The biggest adjustment for me was keeping track of everything I ate. Sure, I eat a pretty well-balanced diet, but I’m often tempted by treats in the work kitchen or all of the tasty snacks sent to my office. After hours, it’s easy for me to let one glass of wine turn to three and get carried away with the free chips and salsa. Signing up for Noom really helped me figure out where I tend to overeat and track the true size of a healthy portion: 1/4 cup of almonds is a good-sized snack. Half a bag is not.

After four months on Noom, I’m down 15 pounds! Not as fast as I would have liked, but I do realize that slow and steady wins the race. I didn’t do anything radical aside from read the Noom articles, log my food, work out, and pay attention to my daily calorie budget. Although every day is different for me food-wise, here is an example of what a typical day of eating looks like.

What I Eat in a Day on Noom

My daily calorie target depends on how much activity I’ve done that day. If I’ve worked out and walked 10,000 steps, my calories will be closer to 1,500-1,600 a day. If I skipped a workout and laid on the couch all day (hello, hungover Sundays), my calorie target is closer to 1,200-1,300 a day. Here is an example of a day where I had a moderate workout:

Breakfast: protein smoothie (430 calories)

  • 1 scoop Vega One All-in-One Nutritional Chocolate Shake (170 calories)
  • 1/2 banana (52 calories)
  • 1 tablespoon Perfect Keto Pure MCT Oil (130 calories)
  • 1.25 cup 365 Organic Almond Milk Unsweetened (50 calories)
  • 1 cup baby spinach (7 calories)
  • 3 flowerets of raw cauliflower (9 calories)
  • 3 giant frozen strawberries (12 calories)

Lunch: breaded chicken breast with quinoa and broccoli (405 calories)

  • 3 ounces chicken breast (175 calories)
  • 1/4 serving 365 Everyday Value Whole Wheat Bread Crumbs (25 calories)
  • 1 teaspoon olive oil (40 calories)
  • 1/2 cup cooked quinoa (111 calories)
  • 1 cup roasted broccoli (54 calories)

Afternoon snack: almonds and collagen water (180 calories)

  • 17 Blue Diamond Gourmet Almonds, Rosemary and Sea Salt (120 calories)
  • Vital Proteins Collagen Beauty Water, Strawberry Lemon (60 calories)

Dinner: baked salmon with quinoa and broccoli (397 calories)

  • 3 ounces cooked salmon (195 calories)
  • 1/2 cooked quinoa (111 calories)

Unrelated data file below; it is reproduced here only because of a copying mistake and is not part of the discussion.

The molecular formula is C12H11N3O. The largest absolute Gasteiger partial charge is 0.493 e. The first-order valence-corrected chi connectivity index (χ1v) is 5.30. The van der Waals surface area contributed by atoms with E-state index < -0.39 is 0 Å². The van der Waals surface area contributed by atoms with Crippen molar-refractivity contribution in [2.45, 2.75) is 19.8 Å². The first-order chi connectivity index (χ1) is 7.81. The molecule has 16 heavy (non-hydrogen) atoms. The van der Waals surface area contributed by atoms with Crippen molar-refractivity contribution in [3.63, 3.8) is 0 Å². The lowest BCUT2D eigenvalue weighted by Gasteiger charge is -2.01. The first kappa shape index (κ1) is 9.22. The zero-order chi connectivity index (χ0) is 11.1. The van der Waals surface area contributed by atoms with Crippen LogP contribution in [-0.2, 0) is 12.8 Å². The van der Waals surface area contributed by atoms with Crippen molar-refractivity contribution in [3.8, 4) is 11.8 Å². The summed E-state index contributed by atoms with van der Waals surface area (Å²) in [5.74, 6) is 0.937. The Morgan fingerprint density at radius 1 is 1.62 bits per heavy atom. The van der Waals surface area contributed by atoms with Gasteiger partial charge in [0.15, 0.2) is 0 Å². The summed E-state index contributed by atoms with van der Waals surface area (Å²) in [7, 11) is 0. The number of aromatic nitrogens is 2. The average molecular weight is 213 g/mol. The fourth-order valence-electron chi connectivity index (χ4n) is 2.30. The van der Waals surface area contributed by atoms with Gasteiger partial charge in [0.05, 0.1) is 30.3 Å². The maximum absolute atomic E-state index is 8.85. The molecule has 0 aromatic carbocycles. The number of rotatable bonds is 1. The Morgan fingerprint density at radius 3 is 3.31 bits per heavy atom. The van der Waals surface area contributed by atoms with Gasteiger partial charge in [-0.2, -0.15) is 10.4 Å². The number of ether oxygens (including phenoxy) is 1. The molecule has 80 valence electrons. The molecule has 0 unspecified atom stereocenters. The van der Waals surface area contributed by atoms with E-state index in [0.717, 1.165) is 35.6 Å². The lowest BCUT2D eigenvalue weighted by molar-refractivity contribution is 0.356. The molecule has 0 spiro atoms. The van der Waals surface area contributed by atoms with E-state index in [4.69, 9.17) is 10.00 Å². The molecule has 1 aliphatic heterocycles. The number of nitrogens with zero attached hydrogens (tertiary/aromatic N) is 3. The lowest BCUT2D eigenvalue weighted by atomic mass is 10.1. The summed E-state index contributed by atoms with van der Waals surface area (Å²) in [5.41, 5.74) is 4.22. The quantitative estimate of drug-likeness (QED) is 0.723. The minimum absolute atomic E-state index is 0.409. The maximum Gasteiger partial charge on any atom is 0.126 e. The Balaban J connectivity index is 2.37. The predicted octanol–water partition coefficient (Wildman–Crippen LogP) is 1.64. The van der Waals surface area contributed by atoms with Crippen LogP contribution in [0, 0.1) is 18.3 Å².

• 1 cup steamed broccoli (55 calories)
  • 1 pat of butter (36 calories)

Daily total calories: 1,412

Food Color Breakdown

Image source: Noom app

On this day, I did a pretty good job of loading up on mostly green foods, a nice amount of yellow foods, and limiting my red foods. I know some of my diet staples are red (like MCT oil and almonds), but I’m going to keep eating them — I just pay attention to the portion sizes.

The Takeaway

I tend to eat the same things over and over, which is one way people find weight-loss success: it takes the guesswork out of having to plan so many meals each week. I also try and meal prep on Sundays, and on this particular day, I made big batches of quinoa in the rice cooker and broccoli (both steamed and oven-roasted) to last for lunches and dinners. I also baked breaded chicken breasts for lunch and salmon fillets for dinner to get my protein in.

My protein smoothie can sometimes be my biggest meal of the day. I make a calorie-dense smoothie like this after my big morning workout to refuel my body and keep me full well until my late lunch. Sometimes I need to supplement with a mid-morning snack, but most days I’m satisfied until 2 p.m. or so.

If I have a day where I know I’m going to be getting drinks after work or want to make room for a delicious chocolate chip cookie from the break room, I make adjustments in my diet the rest of the day. Maybe I’ll skip the MCT oil in my smoothie or forgo an afternoon snack. Sometimes I’ll trade in my quinoa at lunch for double the veggies or leave out the butter on top. Every little tweak or adjustment counts toward my daily calorie target. And while I didn’t reach for something sweet after dinner on this day, I usually have some type of dessert each day that’s less than 100 calories: a square of dark chocolate or a dark chocolate peanut butter cup from Trader Joe’s.

I have never felt deprived doing Noom and I always listen to my hunger cues. Noom has really opened my eyes to what an accurate portion size is and how to plan your meals around your daily calorie target. I still have a little ways to go to hit my goals, but tracking everything in Noom makes it a little easier.

 

 

Source: I’ve Lost 15 Pounds on the Noom Diet App, and Here’s What I Eat in a Day

Nurse loses 107 pounds to set healthy example for her patients: ‘I was eating myself into an early grave’

 

Wellness Wins is an original Yahoo series that shares the inspiring stories of people who have shed pounds healthfully.

Rebecca Nicholson is 5’7” tall and currently weighs 148 pounds. In 2017, after becoming a nurse, she was inspired to become healthier to set a better example for her patients. This is the story of her weight-loss journey.

The Turning Point

My final year of nursing school I remember attempting to tie a pair of new shoes and realized it was hard to breathe with all the weight on my abdomen. I knew I was overweight, but I had never truly felt how severe it was until that moment.

Rebecca Nicholson before and after losing 107 pounds. (Photo: Courtesy Rebecca Nicholson)

I decided to start losing weight after I got my first job as a nurse. I really felt the responsibility of my role as a nurse. It was my job to help people attain a higher level of health or functioning. How could I preach exercise and healthy eating, while I was eating myself into an early grave? I had a new role to play and had to make hard changes.

The Changes

I knew I had to start with adjusting my diet. My body was under so much pressure and pain from the weight that I felt exercise would only hurt me at that point. I started substituting items from my diet instead of eliminating them. I had done elimination diets before and only felt restricted, which ultimately lead to binges and a cycle of self-hate for my failure. I switched from regular pop to diet pop, coffee with cream and sugar to black, etc. These changes didn’t make me feel like I was missing out. I was still eating the foods I liked, but in a healthier way.